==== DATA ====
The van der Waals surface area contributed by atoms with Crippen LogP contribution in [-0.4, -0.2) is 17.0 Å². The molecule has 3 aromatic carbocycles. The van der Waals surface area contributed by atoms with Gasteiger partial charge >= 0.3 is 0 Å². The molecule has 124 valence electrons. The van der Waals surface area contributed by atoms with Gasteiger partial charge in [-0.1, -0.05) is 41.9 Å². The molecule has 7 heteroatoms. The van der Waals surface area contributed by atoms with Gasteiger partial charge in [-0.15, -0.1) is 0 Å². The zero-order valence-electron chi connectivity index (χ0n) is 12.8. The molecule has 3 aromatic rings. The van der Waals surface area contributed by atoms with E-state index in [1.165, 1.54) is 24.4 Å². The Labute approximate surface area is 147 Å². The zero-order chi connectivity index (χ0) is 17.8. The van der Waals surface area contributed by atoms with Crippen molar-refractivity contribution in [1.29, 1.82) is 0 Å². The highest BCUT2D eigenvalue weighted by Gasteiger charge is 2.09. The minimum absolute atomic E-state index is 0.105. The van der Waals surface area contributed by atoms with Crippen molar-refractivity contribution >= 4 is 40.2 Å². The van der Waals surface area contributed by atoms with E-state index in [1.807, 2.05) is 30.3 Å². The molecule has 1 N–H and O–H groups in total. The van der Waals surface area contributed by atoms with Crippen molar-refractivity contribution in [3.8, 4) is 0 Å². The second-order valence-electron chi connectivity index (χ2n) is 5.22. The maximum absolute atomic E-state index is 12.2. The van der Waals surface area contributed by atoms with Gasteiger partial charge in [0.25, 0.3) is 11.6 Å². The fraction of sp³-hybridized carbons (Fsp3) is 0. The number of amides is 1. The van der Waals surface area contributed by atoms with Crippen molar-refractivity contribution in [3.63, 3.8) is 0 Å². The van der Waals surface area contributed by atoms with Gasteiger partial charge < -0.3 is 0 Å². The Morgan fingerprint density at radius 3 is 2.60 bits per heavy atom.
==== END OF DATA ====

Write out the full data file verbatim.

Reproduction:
The van der Waals surface area contributed by atoms with Crippen LogP contribution in [-0.4, -0.2) is 17.0 Å². The molecule has 3 aromatic carbocycles. The van der Waals surface area contributed by atoms with Gasteiger partial charge >= 0.3 is 0 Å². The molecule has 124 valence electrons. The van der Waals surface area contributed by atoms with Gasteiger partial charge in [-0.1, -0.05) is 41.9 Å². The molecule has 7 heteroatoms. The van der Waals surface area contributed by atoms with Gasteiger partial charge in [-0.15, -0.1) is 0 Å². The zero-order valence-electron chi connectivity index (χ0n) is 12.8. The molecule has 3 aromatic rings. The van der Waals surface area contributed by atoms with E-state index in [1.165, 1.54) is 24.4 Å². The Labute approximate surface area is 147 Å². The zero-order chi connectivity index (χ0) is 17.8. The van der Waals surface area contributed by atoms with Crippen molar-refractivity contribution in [1.29, 1.82) is 0 Å². The highest BCUT2D eigenvalue weighted by Gasteiger charge is 2.09. The minimum absolute atomic E-state index is 0.105. The van der Waals surface area contributed by atoms with Crippen molar-refractivity contribution >= 4 is 40.2 Å². The van der Waals surface area contributed by atoms with E-state index in [1.807, 2.05) is 30.3 Å². The molecule has 1 N–H and O–H groups in total. The van der Waals surface area contributed by atoms with Crippen molar-refractivity contribution in [3.8, 4) is 0 Å². The second-order valence-electron chi connectivity index (χ2n) is 5.22. The maximum absolute atomic E-state index is 12.2. The van der Waals surface area contributed by atoms with Gasteiger partial charge in [0.25, 0.3) is 11.6 Å². The fraction of sp³-hybridized carbons (Fsp3) is 0. The number of amides is 1. The van der Waals surface area contributed by atoms with Crippen molar-refractivity contribution in [3.63, 3.8) is 0 Å². The van der Waals surface area contributed by atoms with Gasteiger partial charge < -0.3 is 0 Å². The Morgan fingerprint density at radius 3 is 2.60 bits per heavy atom.